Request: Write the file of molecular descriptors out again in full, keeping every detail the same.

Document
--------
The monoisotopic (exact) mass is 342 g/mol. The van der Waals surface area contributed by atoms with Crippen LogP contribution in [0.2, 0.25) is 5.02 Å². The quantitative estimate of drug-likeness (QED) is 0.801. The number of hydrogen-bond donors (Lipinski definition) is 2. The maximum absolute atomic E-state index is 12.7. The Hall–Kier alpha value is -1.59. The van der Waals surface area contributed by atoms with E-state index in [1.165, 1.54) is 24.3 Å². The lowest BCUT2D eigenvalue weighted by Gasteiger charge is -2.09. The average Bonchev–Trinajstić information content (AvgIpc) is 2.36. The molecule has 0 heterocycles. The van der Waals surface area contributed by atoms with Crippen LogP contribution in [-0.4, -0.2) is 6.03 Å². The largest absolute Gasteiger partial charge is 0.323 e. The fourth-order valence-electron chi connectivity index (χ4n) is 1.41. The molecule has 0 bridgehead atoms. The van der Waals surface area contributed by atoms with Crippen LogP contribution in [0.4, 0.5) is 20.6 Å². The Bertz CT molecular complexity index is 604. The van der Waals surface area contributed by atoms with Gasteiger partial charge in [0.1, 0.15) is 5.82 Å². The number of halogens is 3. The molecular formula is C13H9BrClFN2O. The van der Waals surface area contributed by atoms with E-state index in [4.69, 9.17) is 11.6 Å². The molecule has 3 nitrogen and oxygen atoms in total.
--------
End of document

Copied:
The monoisotopic (exact) mass is 342 g/mol. The van der Waals surface area contributed by atoms with Crippen LogP contribution in [0.2, 0.25) is 5.02 Å². The quantitative estimate of drug-likeness (QED) is 0.801. The number of hydrogen-bond donors (Lipinski definition) is 2. The maximum absolute atomic E-state index is 12.7. The Hall–Kier alpha value is -1.59. The van der Waals surface area contributed by atoms with E-state index in [1.165, 1.54) is 24.3 Å². The lowest BCUT2D eigenvalue weighted by Gasteiger charge is -2.09. The average Bonchev–Trinajstić information content (AvgIpc) is 2.36. The molecule has 0 heterocycles. The van der Waals surface area contributed by atoms with Crippen LogP contribution in [-0.4, -0.2) is 6.03 Å². The largest absolute Gasteiger partial charge is 0.323 e. The fourth-order valence-electron chi connectivity index (χ4n) is 1.41. The molecule has 0 bridgehead atoms. The van der Waals surface area contributed by atoms with Crippen LogP contribution in [0.4, 0.5) is 20.6 Å². The Bertz CT molecular complexity index is 604. The van der Waals surface area contributed by atoms with Gasteiger partial charge in [0.1, 0.15) is 5.82 Å². The number of halogens is 3. The molecular formula is C13H9BrClFN2O. The van der Waals surface area contributed by atoms with E-state index in [4.69, 9.17) is 11.6 Å². The molecule has 3 nitrogen and oxygen atoms in total.